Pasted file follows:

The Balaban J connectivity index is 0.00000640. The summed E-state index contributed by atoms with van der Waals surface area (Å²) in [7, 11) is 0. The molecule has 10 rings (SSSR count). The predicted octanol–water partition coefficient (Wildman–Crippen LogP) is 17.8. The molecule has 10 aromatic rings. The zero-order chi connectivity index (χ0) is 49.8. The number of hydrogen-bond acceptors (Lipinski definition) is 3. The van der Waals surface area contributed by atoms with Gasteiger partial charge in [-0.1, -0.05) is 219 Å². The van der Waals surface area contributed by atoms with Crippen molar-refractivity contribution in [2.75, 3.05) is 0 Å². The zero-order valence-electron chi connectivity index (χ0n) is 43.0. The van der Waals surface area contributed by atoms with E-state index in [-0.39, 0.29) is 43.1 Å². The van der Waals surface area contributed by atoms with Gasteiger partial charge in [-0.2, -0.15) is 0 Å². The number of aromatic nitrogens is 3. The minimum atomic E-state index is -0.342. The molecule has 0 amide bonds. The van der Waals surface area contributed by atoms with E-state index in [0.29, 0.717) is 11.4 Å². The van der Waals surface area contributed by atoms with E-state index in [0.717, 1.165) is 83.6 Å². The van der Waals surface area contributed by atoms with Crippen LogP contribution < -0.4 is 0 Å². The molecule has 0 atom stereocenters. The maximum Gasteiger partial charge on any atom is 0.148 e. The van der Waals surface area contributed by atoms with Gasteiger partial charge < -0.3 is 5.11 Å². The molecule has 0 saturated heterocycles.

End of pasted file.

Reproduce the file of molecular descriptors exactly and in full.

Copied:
The Balaban J connectivity index is 0.00000640. The summed E-state index contributed by atoms with van der Waals surface area (Å²) in [7, 11) is 0. The molecule has 10 rings (SSSR count). The predicted octanol–water partition coefficient (Wildman–Crippen LogP) is 17.8. The molecule has 10 aromatic rings. The zero-order chi connectivity index (χ0) is 49.8. The number of hydrogen-bond acceptors (Lipinski definition) is 3. The van der Waals surface area contributed by atoms with Gasteiger partial charge in [-0.1, -0.05) is 219 Å². The van der Waals surface area contributed by atoms with Crippen molar-refractivity contribution in [2.75, 3.05) is 0 Å². The zero-order valence-electron chi connectivity index (χ0n) is 43.0. The van der Waals surface area contributed by atoms with E-state index in [-0.39, 0.29) is 43.1 Å². The van der Waals surface area contributed by atoms with Gasteiger partial charge in [-0.2, -0.15) is 0 Å². The number of aromatic nitrogens is 3. The minimum atomic E-state index is -0.342. The molecule has 0 amide bonds. The van der Waals surface area contributed by atoms with E-state index in [0.29, 0.717) is 11.4 Å². The van der Waals surface area contributed by atoms with E-state index in [0.717, 1.165) is 83.6 Å². The van der Waals surface area contributed by atoms with Crippen LogP contribution < -0.4 is 0 Å². The molecule has 0 atom stereocenters. The maximum Gasteiger partial charge on any atom is 0.148 e. The van der Waals surface area contributed by atoms with Gasteiger partial charge < -0.3 is 5.11 Å². The molecule has 0 saturated heterocycles.